I have a parent section titled "Campaigns" with two children sections titled "Rules" and "Results". When the parent section is clicked in the drop down on the right (please forgive the rough prototype) I send the user directly to the first child section because there isn't any content in the parent section landing page.

I have the label and the section indication on the left navigation so I feel they should understand where they have landed. The word "Campaigns" on the left nav would not be clickable. In other sections that parent link would active be if there was content on that page, so there'd be some inconsistency there. But I would indicate whether or not that it's a link with styling.

I don't want to create filler content or put two buttons on that page to have them end up in the same spot.

I'd also rather avoid the dropdown menu within a dropdown menu if I can because of its own usability issues. I could potentially make "campaigns" look more like a header in the dropdown and indicate that "Rules" and "Results" are child categories right below it, but this might look a little weird. Especially with the categories listed out below it (I want to keep the sections listed alphabetically).

Will linking straight to the child section from a parent link create a bad experience and confusion? If so, are there any suggestions to get around this issue? If it's an okay approach, does anyone know of any articles out there on this? I couldn't find any one way or the other but I'd like to have some support when defending this decision.

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  • 4
    Is there a reason why you can't evolve your navigation so that it keeps the labels and content consistent?
    – Peter
    Aug 19, 2015 at 18:05
  • 1
    can't you just allow one to click on the "campaigns" header? Doing so should than simply result in returning to the landing page of campaigns, in this example that would be "rules". To build up your menu structure, you could always do an open card sort exercise :-) Perhaps there is a better structure somewhere out there :-)
    – Xabre
    Aug 20, 2015 at 12:22

2 Answers 2


Simply add some content for every top-level section. It can be simple as an "About this section" description of what the user will find in that section. Now, all parent sections have a child heading for all the content within that section, whether or not the content is at the parent section level or in a child section. This meets your goal of having all the children selectable and none of the parents, whether or not the parent has actual content associated with it.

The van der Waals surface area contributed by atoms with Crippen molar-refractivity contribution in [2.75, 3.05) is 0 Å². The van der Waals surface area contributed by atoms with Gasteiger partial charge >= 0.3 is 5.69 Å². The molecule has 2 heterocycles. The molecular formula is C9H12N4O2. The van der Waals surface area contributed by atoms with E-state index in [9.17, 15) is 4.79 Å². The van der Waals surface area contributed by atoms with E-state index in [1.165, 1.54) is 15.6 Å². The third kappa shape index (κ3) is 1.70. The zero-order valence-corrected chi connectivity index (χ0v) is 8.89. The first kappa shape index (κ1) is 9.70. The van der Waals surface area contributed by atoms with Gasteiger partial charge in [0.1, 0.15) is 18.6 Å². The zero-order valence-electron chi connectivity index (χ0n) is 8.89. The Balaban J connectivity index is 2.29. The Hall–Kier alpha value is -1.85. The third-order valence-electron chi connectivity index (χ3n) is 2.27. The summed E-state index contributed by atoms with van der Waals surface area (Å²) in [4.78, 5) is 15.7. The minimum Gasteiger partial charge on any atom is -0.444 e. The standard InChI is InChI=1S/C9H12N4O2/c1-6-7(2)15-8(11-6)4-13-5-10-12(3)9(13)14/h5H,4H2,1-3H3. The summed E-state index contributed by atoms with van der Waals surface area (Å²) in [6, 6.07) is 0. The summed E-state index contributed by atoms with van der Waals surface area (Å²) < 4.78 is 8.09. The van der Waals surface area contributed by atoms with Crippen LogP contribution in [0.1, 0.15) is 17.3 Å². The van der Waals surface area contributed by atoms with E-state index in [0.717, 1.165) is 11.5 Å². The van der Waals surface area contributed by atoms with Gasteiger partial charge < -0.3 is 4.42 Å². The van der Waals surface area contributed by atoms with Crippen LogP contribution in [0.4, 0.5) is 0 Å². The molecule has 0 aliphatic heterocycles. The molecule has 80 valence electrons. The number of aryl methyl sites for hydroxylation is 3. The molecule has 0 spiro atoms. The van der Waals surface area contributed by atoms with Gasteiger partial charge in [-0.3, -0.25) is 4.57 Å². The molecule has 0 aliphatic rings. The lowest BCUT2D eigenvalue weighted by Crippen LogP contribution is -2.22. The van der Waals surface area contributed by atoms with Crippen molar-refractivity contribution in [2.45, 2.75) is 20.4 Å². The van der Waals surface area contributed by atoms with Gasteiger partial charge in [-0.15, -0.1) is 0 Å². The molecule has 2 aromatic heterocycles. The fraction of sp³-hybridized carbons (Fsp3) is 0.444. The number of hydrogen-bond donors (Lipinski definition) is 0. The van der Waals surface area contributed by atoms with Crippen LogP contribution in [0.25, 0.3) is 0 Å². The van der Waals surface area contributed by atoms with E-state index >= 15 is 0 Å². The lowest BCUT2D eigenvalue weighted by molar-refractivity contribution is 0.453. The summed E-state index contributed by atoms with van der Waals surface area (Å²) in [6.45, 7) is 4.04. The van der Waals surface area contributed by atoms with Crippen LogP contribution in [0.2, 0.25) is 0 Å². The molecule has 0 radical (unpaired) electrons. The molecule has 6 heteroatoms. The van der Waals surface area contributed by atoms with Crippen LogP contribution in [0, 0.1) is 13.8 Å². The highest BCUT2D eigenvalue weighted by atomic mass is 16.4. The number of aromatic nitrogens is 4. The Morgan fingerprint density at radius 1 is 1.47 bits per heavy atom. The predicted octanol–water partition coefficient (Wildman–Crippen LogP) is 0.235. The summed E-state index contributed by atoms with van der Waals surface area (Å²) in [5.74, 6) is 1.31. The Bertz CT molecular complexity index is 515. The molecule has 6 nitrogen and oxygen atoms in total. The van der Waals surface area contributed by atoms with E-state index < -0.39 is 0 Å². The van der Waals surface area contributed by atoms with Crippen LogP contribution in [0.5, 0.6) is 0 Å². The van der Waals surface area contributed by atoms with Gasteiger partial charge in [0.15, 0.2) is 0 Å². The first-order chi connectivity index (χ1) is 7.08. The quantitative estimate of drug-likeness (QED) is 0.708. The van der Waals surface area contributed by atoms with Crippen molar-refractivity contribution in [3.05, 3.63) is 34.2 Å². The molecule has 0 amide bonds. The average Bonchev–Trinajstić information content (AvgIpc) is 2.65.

Also, if possible, place all the content for a section and all its sub-sections on the same page. If that's too much content, use accordion headers to allow the user to expand and collapse sections. You can also use a scrollspy to highlight the appropriate section in the left nav if the user simply scrolls up and down to consume the content. Here's a wireframe of this idea:

Section/sub-section nav example


I don't think your interface is being intentional enough. To fix this with what you currently have, you should create a page for Campaigns and present clear pathways to the content (or tasks) in the Rules/Results pages below. Think of this as a "peek" into the information on those pages or allow your user to easily start their action from the Campaign page. From that Campaign page, your user should be able to isolate based on activity (Rules/Results) if needed.

If you have trouble formulating what this page will look like, I'd suggest revisiting your taxonomy - the parent-child relationship might be the most damaging implication from your interface.

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